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Men And Women Have Different Casual Sex Regrets

Update Date: Jan 20, 2017 10:08 AM EST

Around half of the people in Western Europe and in the United States have engaged in casual sex or one night stands and in some countries, the number rises to seven out of ten people. A recent study examined the differences between men and women when it comes to casual sex regrets.

The current study conducted in Norway builds upon the findings of previous studies on the sex differences when it comes to regret. However, the research headed by Professor Kennair and Bendixen along with evolutionary psychologist David Buss, examined if the previous findings regarding differences in men and women regarding sexual regret can be reproduced in a sexually liberal, secularized, and highly egalitarian culture.

Norway and other Scandinavian countries, where the study was done, top the recent Global Gender Gap Report. These countries are also the least religious and most sexually liberal. The researchers recruited a total of 263 male and female students for the study between the ages of 19 and 37 years old.

The study had tested five hypotheses on sex differences and sexual regret. The first hypothesis tested if more women regretted having casual sex more than men. The second hypothesis tested if more men regretted passing up casual sex more than women. The third hypothesis tested if women worried more about casual sex consequences more than men. The fourth hypothesis tested if sexual satisfaction contributed to the differences in sexual regret for both men and women and the last hypothesis tested if restricted social-sexuality contributed to the differences in sexual regret.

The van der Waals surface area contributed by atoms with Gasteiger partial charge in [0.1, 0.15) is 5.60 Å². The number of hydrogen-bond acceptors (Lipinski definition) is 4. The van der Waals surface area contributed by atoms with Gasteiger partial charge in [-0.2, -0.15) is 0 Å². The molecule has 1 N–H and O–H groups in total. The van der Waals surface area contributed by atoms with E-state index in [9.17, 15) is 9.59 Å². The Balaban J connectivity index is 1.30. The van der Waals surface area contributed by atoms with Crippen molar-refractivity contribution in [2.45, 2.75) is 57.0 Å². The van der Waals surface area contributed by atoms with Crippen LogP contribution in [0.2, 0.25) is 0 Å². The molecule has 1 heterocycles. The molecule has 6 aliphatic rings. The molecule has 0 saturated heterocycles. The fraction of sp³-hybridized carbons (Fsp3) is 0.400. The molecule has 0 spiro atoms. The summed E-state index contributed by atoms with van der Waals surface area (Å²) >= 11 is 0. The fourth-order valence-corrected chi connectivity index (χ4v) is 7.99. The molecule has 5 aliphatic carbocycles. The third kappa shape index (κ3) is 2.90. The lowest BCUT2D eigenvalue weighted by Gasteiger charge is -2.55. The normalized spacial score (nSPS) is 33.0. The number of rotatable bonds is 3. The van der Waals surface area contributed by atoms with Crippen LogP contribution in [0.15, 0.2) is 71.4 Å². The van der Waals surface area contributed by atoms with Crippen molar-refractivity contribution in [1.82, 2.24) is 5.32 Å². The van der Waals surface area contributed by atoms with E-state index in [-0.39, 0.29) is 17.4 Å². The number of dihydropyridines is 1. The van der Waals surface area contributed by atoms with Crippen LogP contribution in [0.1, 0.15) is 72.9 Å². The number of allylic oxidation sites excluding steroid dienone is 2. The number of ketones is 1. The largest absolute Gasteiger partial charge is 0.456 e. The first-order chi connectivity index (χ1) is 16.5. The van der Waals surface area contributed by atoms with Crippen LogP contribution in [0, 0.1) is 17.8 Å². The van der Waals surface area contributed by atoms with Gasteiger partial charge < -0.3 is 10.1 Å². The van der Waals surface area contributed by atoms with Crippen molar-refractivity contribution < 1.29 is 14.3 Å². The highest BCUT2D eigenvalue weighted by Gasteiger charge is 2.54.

Published in Evolutionary Psychology, the findings of the study show that 34.2 percent of women regretted their most recent casual sex encounter compared to the 20.4 percent of men. Around 28.9 percent of men regretted passing up casual sex to just 3.6 percent of women. In addition, 79.3 percent of women were glad to pass up casual sex and 43.3 percent of men echoed that sentiment. Older participants regretted less compared to the younger participants.

In addition, women are more likely to regret having engaged in casual sex if they worry more about their reputation, who experienced low physical gratification, and who have a restricted sociosexuality.

On the other hand, men are more likely to regret having engaged in casual sex if they also experienced low physical gratification and who also have a restricted sociosexuality. Men are six times more likely to regret having passed up potential casual sex experienced compared to women.

The findings of the study replicate the findings of previous studies which supports parental investment and evolutionary hypothesis as an explanation on the differences between men and women when it comes to regret with casual sex experience. Regardless of how modern the society has become, the same concerns, worries, and regrets still affect women and men when it comes to sexual relationships.

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